Its oil-related revenues – traditionally the biggest contributor to government coffers – have been on the decline. They more than halved from 41 percent of total revenue in 2009 to about 15 percent in 2015. There was thus an urgent need for a broad-based consumption tax like the GST. Even though many essential items are zero-rated to cushion the impact on the poor, the GST has delivered for Malaysia far better than the more narrowly based SST ever did, or could.

Last year, the GST yielded RM42 billion (S$14.2 billion), compared with RM17 billion raised by the SST in 2014. As a result, Malaysia has managed to protect its fiscal position from low oil prices, cut its budget deficit and free up resources for public services such as roads, schools, hospitals and telecommunications.

Malaysia has achieved this despite having one of the lowest GST rates in the world – 6 percent – which is also the second lowest in Asean (after Myanmar) and which the International Monetary Fund has recommended be increased.

By scrapping the tax and regressing to the SST, the new government stands to lose at least RM25 billion in revenue every year. New finance minister Lim Guan Eng will need to explain how he plans to replace this, without pointing to savings that can be achieved anyway, without scrapping the GST. In a pre-emptive bid to calm the markets over the weekend, Dr Mahathir pointed out that the government has sufficient revenue to scrap the GST. But that is because much of that revenue was generated by the GST.

Scrapping fuel subsidies

The removal of fuel subsidies in 2014 was another positive move by Mr Najib. Malaysia had had fuel subsidies for three decades since 1983. The retail price of energy was less than RM2 a litre and if the market price rose above it, the government subsidised the difference.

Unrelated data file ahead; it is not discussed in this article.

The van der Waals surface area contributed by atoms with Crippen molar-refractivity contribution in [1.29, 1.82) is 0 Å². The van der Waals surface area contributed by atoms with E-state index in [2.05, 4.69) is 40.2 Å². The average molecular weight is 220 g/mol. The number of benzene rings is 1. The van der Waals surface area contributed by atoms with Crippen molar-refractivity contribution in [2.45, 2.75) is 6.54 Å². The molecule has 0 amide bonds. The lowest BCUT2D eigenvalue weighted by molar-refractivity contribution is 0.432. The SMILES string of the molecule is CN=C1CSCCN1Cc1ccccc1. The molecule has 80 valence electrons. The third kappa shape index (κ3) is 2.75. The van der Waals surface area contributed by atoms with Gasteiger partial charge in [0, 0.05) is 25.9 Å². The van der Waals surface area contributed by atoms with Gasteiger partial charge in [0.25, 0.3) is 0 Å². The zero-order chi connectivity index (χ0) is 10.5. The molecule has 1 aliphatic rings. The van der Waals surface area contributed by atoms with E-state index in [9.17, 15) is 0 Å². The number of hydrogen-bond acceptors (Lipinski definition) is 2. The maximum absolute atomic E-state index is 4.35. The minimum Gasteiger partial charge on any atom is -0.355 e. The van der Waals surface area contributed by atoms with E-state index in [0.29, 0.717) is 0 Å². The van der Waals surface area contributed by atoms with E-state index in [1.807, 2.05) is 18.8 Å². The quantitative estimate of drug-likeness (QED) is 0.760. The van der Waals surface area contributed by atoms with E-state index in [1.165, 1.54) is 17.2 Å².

There was supposed to be an “automatic price mechanism” to partially pass on higher market prices to consumers, but this was politically sensitive, so in practice, the mechanism was far from automatic, and retail prices barely changed.

So, when energy prices went up, so did the subsidy bill. In 2008, when oil prices rose to US$130 per barrel, the government’s fuel subsidies threatened to balloon to more than RM50 billion – around one-third of total government spending – if nothing was done. The opportunity cost was colossal: Social spending was crowded out. For every RM1 billion spent on fuel subsidies, five hospitals, 20 schools or 50km of roads could have been constructed.

Nor were Malaysia’s poor the main beneficiaries of the fuel subsidies. Several studies, including by the World Bank, found that the biggest beneficiaries were industries, trucking companies and rich households – the largest energy consumers. Fuel smuggling out of Malaysia was also rampant, which further inflated the subsidy bill.

In June 2008, the Malaysian government (then under the prime ministership of Tun Abdullah Badawi) took the first step to reducing subsidies by raising petrol prices by 40 percent. However, the subsidy remained huge and continued to increase as oil prices rose again after 2010 and stayed high till 2014. Despite the 2008 hike, Malaysia’s petrol prices remained among the lowest in Southeast Asia – about one-third of those in Singapore, as Singaporean motorists know all too well.

In September 2013, Mr Najib announced further increases in fuel prices, coupled with cash transfers to the poor. However, with oil prices at US$110 per barrel, it was impossible to remove subsidies altogether. late 2014, by which time oil prices had corrected to less than US$80 per barrel... Najib took the decisive step to abolish fuel subsidies together with the regulatory pricing mechanism. That decision is estimated to have saved the Malaysian government about RM20 billion a year